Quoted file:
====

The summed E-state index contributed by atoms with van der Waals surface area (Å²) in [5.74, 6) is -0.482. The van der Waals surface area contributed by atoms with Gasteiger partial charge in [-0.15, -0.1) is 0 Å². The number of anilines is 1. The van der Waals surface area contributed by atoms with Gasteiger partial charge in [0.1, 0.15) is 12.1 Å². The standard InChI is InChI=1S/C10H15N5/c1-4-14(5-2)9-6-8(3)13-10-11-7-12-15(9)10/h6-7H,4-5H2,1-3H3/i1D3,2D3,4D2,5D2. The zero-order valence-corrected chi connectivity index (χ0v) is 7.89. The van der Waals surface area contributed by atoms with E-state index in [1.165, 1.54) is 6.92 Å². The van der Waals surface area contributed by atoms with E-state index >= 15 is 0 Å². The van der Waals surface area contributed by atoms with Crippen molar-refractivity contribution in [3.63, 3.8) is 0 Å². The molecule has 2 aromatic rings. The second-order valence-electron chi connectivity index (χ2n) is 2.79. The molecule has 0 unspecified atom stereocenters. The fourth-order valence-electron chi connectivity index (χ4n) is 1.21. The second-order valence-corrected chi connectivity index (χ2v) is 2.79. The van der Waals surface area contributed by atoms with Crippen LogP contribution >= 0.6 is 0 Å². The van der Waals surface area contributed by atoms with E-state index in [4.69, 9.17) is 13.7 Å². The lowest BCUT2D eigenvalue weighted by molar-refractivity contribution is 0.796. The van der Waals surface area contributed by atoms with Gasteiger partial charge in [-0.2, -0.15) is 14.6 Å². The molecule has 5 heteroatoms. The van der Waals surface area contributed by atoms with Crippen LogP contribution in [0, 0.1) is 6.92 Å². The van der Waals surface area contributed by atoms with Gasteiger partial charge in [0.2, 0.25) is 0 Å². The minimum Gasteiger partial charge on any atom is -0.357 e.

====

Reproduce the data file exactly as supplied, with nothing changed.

The summed E-state index contributed by atoms with van der Waals surface area (Å²) in [5.74, 6) is -0.482. The van der Waals surface area contributed by atoms with Gasteiger partial charge in [-0.15, -0.1) is 0 Å². The number of anilines is 1. The van der Waals surface area contributed by atoms with Gasteiger partial charge in [0.1, 0.15) is 12.1 Å². The standard InChI is InChI=1S/C10H15N5/c1-4-14(5-2)9-6-8(3)13-10-11-7-12-15(9)10/h6-7H,4-5H2,1-3H3/i1D3,2D3,4D2,5D2. The zero-order valence-corrected chi connectivity index (χ0v) is 7.89. The van der Waals surface area contributed by atoms with E-state index in [1.165, 1.54) is 6.92 Å². The van der Waals surface area contributed by atoms with E-state index >= 15 is 0 Å². The van der Waals surface area contributed by atoms with Crippen molar-refractivity contribution in [3.63, 3.8) is 0 Å². The molecule has 2 aromatic rings. The second-order valence-electron chi connectivity index (χ2n) is 2.79. The molecule has 0 unspecified atom stereocenters. The fourth-order valence-electron chi connectivity index (χ4n) is 1.21. The second-order valence-corrected chi connectivity index (χ2v) is 2.79. The van der Waals surface area contributed by atoms with Crippen LogP contribution >= 0.6 is 0 Å². The van der Waals surface area contributed by atoms with E-state index in [4.69, 9.17) is 13.7 Å². The lowest BCUT2D eigenvalue weighted by molar-refractivity contribution is 0.796. The van der Waals surface area contributed by atoms with Gasteiger partial charge in [-0.2, -0.15) is 14.6 Å². The molecule has 5 heteroatoms. The van der Waals surface area contributed by atoms with Crippen LogP contribution in [0, 0.1) is 6.92 Å². The van der Waals surface area contributed by atoms with Gasteiger partial charge in [0.2, 0.25) is 0 Å². The minimum Gasteiger partial charge on any atom is -0.357 e.